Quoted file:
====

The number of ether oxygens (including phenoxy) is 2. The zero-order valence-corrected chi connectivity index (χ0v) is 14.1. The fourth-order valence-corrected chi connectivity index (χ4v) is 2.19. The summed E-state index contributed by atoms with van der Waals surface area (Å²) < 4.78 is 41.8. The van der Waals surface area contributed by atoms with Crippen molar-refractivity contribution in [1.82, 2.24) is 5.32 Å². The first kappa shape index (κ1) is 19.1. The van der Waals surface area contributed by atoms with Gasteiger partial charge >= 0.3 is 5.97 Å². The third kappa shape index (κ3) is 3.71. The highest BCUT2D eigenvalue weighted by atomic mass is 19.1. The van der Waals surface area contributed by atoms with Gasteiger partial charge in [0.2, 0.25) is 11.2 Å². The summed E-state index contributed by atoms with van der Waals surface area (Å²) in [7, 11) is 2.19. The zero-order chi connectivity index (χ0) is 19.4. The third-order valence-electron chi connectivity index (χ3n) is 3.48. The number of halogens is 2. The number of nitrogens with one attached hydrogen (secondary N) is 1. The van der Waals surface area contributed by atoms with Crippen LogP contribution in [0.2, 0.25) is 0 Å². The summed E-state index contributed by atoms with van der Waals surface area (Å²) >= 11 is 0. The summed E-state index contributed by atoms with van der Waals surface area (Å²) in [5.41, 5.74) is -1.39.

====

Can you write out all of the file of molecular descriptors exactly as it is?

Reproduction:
The number of ether oxygens (including phenoxy) is 2. The zero-order valence-corrected chi connectivity index (χ0v) is 14.1. The fourth-order valence-corrected chi connectivity index (χ4v) is 2.19. The summed E-state index contributed by atoms with van der Waals surface area (Å²) < 4.78 is 41.8. The van der Waals surface area contributed by atoms with Crippen molar-refractivity contribution in [1.82, 2.24) is 5.32 Å². The first kappa shape index (κ1) is 19.1. The van der Waals surface area contributed by atoms with Gasteiger partial charge >= 0.3 is 5.97 Å². The third kappa shape index (κ3) is 3.71. The highest BCUT2D eigenvalue weighted by atomic mass is 19.1. The van der Waals surface area contributed by atoms with Gasteiger partial charge in [0.2, 0.25) is 11.2 Å². The summed E-state index contributed by atoms with van der Waals surface area (Å²) in [7, 11) is 2.19. The zero-order chi connectivity index (χ0) is 19.4. The third-order valence-electron chi connectivity index (χ3n) is 3.48. The number of halogens is 2. The number of nitrogens with one attached hydrogen (secondary N) is 1. The van der Waals surface area contributed by atoms with Crippen LogP contribution in [0.2, 0.25) is 0 Å². The summed E-state index contributed by atoms with van der Waals surface area (Å²) >= 11 is 0. The summed E-state index contributed by atoms with van der Waals surface area (Å²) in [5.41, 5.74) is -1.39.